The Instructional Team developed extra credit surveys to receive student feedback on various course elements. The Instructional Team recognizes and respects the time that students use to complete the feedback surveys and chooses to reward students for their efforts. Personal circumstances can at times interfere with students’ abilities to fully engage with the course. Providing extra credit opportunities allows students to boost their grades when they need to do so and to not be penalized as a result of losing points if life circumstances arise. The survey results assist the Instructional Team in modifying the course both during the semester and from one semester to the next to best meet the needs of students. The team is prepared to be flexible and adjust elements of the course when student feedback indicates there is room for improvement or a need for change. In participation forms, which will be discussed in further detail below, students have expressed their appreciation for the solicitation of their feedback. The Instructional Team also offers extra credit opportunities to students on assignments, which provides additional support for students.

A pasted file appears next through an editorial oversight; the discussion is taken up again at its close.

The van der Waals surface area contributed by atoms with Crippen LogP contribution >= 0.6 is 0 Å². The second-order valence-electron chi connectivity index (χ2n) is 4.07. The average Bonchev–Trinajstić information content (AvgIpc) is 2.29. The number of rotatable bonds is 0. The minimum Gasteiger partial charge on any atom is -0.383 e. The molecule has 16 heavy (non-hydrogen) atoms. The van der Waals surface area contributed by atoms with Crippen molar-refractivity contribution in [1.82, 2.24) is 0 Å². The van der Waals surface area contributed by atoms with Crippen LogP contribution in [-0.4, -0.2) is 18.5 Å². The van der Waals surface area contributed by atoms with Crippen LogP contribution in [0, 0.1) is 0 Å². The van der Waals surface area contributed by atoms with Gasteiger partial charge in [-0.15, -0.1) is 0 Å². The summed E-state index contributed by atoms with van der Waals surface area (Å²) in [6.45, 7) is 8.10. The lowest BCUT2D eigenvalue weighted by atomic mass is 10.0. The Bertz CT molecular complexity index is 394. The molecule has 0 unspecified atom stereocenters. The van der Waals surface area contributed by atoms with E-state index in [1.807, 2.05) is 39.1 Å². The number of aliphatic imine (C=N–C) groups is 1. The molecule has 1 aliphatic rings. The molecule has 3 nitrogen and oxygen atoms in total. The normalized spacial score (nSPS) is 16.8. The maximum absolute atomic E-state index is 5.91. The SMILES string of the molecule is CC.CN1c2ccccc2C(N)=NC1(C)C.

Office hours.

The Instructional Team created a schedule of office hours so that students can meet with the instructor or a TA any day of the week. Students need to let the instructor or TA know 24 hours in advance if they plan to attend the scheduled office hour. This allows members of the Instructional Team to make the best use of their time and energy. All members of the Instructional Team are also available to meet with students outside of office hours by appointment. If students cannot meet physically, the Instructional Team provides students with the option to meet digitally using Google Hangouts (2019) or to schedule a phone meeting. The Instructional Team has yet to fully evaluate student experience and satisfaction with the office hours policies.